Failed Experiment


Yesterday, the creators of a site called Simple Pickup posted a video of what they called a “social experiment” involving men who use the dating app, Tinder. The app allows a maximum of 500 characters for users to describe themselves to potential suitors thus the focus is on photos and appearance. If you find a person attractive and the feeling is mutual you progress from there to meeting in person.

Five dates were arranged with Sara who, with makeup and a rubber suit, was transformed from the slender woman seen in her profile pictures to a fat one. The first 4 men were not happy and said as much. On the fifth date, Sara confessed to the trickery but it’s not clear how much time this date lasted before she admitted to not actually being fat. For all we know, he could have been on the verge of hightailing it out of there too. Check out the video for yourself:

Several years ago when I was dating, I met someone who said he was in his mid-40’s and whose profile included several pictures of a robust, middle-aged man. Not only was he much thinner than in his photos (which was OK although I prefer fat men), he was also about 15 years older (not OK). I went through with the date because I didn’t want to embarrass him in a public place (we met at a diner and I insisted on going dutch) and we shook hands goodbye. However the following day, when he IM’d to ask for a second date, I politely said I didn’t think we had enough in common to pursue a romantic relationship. He called me shallow, saying he knew it was because he didn’t look like his pictures. Since he brought up the subject, I called him dishonest and said there was no way I could trust someone who wasn’t what he claimed to be. His reply was to send a picture of (allegedly) his large penis. It was supposed to be an incentive but did absolutely nothing to endear him to me.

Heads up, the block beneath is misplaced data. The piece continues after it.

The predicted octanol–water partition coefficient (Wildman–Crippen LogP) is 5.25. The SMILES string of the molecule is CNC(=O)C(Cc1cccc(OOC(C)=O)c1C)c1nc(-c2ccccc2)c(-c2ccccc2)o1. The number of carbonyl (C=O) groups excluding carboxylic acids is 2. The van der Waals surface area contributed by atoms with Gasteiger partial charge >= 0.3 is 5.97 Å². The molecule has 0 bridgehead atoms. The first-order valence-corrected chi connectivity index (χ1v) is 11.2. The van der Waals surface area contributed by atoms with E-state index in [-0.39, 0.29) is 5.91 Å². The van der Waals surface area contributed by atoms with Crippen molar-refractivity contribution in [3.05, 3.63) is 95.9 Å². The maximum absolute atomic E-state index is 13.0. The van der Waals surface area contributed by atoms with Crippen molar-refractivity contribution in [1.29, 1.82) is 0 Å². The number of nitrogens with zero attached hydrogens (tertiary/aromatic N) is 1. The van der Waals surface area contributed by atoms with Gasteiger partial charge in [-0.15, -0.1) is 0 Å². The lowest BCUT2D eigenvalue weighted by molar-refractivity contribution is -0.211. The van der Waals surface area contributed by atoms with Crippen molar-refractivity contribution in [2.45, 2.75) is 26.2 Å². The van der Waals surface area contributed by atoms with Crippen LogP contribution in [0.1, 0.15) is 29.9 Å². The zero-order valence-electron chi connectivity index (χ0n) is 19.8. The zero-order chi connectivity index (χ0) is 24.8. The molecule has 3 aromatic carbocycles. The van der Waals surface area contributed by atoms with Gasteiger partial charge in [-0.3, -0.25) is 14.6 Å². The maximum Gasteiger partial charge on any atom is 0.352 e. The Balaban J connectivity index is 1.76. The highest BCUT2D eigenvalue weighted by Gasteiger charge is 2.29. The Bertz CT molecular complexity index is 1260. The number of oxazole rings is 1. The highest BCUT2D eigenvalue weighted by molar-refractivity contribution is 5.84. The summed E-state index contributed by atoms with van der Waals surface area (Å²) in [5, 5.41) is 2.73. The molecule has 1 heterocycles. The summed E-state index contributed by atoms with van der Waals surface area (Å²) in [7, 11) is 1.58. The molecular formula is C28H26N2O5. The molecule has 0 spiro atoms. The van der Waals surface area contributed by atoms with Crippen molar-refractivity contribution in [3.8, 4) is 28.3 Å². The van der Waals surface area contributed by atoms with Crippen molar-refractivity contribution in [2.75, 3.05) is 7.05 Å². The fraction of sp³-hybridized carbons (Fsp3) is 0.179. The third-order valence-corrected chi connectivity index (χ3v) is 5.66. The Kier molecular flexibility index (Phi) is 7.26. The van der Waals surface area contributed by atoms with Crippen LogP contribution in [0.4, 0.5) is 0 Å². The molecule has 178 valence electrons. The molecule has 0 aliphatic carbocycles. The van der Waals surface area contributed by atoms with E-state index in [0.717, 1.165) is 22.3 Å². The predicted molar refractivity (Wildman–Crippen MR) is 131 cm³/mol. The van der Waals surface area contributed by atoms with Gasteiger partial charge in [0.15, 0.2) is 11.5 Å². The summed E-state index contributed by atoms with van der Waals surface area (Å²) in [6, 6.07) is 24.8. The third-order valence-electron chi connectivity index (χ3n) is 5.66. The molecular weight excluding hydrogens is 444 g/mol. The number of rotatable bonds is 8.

Was I shallow? I don’t think so. Being deceitful from the get-go is not the way to begin any kind of relationship. Should I have said something when we met? He seemed nice on the phone but who knew what face-to-face rejection would make him do? I didn’t want to jeopardize my safety. His response on instant messenger to my declining a second date certainly wasn’t what a reasonable person would do so I’m sure I made the right call.

To be fair, Simple Pickup did another experiment to see how women would react to Willy who, also with makeup and prosthetics, appeared fatter than his Tinder profile showed him to be. The women were not as dismissive although they questioned how old his profile pictures were. Of the five women, four made plans for a second date even one who seemed reluctant to put her arms around Willy when he hugged her. Check out the video below.

I could be wrong and please feel free to express your opinion (respectfully, of course) but I don’t believe all of the women who agreed to second dates would have actually gone through with them. I believe they made the best of the situation as I did and would have come up with an excuse later or waited until they were safely home to express their anger and/or disappointment with Willy’s deception (the video didn’t show whether he confessed to the farce). Then again, they may not have had steadfast preferences when it comes to men’s body size like the one who said she loves “all men”. Some may have even thought that, with diet and exercise, Willy had potential to lose weight. After all, one date did suggest going to a farmer’s market which would involve walking and access to fresh fruits and vegetables.

If the “social experiment” wanted to prove that men are shallow and women aren’t, it failed. There is nothing shallow about preferring a slender body over a fat one or vice versa. There is nothing shallow about being upset on finding out you’ve been lied to and feeling safe enough to say so to one’s face.

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